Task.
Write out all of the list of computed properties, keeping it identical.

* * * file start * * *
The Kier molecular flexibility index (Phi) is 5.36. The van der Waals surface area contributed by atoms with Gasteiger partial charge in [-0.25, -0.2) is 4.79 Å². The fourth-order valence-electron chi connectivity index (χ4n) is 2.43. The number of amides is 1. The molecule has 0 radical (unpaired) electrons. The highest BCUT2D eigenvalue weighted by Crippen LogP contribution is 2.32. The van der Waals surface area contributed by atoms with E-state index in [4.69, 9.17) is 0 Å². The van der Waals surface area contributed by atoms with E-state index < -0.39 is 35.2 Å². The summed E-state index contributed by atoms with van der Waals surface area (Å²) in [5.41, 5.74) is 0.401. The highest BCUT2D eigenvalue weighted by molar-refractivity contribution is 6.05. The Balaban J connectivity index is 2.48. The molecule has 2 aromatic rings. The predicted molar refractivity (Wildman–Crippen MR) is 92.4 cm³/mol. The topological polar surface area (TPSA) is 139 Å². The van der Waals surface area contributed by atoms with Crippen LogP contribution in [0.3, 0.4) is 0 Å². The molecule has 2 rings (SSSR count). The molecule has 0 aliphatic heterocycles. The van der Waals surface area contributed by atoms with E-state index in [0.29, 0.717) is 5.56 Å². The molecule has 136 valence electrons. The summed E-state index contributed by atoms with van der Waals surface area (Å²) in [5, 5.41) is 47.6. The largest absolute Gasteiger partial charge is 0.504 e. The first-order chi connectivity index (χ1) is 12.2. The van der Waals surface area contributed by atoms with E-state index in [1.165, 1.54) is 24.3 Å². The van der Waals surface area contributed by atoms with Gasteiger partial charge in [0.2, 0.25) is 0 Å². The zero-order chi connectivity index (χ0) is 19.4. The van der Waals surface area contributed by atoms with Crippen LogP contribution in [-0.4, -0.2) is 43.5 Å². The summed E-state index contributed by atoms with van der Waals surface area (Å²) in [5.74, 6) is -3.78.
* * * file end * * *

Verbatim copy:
The Kier molecular flexibility index (Phi) is 5.36. The van der Waals surface area contributed by atoms with Gasteiger partial charge in [-0.25, -0.2) is 4.79 Å². The fourth-order valence-electron chi connectivity index (χ4n) is 2.43. The number of amides is 1. The molecule has 0 radical (unpaired) electrons. The highest BCUT2D eigenvalue weighted by Crippen LogP contribution is 2.32. The van der Waals surface area contributed by atoms with E-state index in [4.69, 9.17) is 0 Å². The van der Waals surface area contributed by atoms with E-state index < -0.39 is 35.2 Å². The summed E-state index contributed by atoms with van der Waals surface area (Å²) in [5.41, 5.74) is 0.401. The highest BCUT2D eigenvalue weighted by molar-refractivity contribution is 6.05. The Balaban J connectivity index is 2.48. The molecule has 2 aromatic rings. The predicted molar refractivity (Wildman–Crippen MR) is 92.4 cm³/mol. The topological polar surface area (TPSA) is 139 Å². The van der Waals surface area contributed by atoms with Crippen LogP contribution in [0.3, 0.4) is 0 Å². The molecule has 2 rings (SSSR count). The molecule has 0 aliphatic heterocycles. The van der Waals surface area contributed by atoms with E-state index in [0.29, 0.717) is 5.56 Å². The molecule has 136 valence electrons. The summed E-state index contributed by atoms with van der Waals surface area (Å²) in [5, 5.41) is 47.6. The largest absolute Gasteiger partial charge is 0.504 e. The first-order chi connectivity index (χ1) is 12.2. The van der Waals surface area contributed by atoms with E-state index in [1.165, 1.54) is 24.3 Å². The van der Waals surface area contributed by atoms with Gasteiger partial charge in [0.2, 0.25) is 0 Å². The zero-order chi connectivity index (χ0) is 19.4. The van der Waals surface area contributed by atoms with Crippen LogP contribution in [-0.4, -0.2) is 43.5 Å². The summed E-state index contributed by atoms with van der Waals surface area (Å²) in [5.74, 6) is -3.78.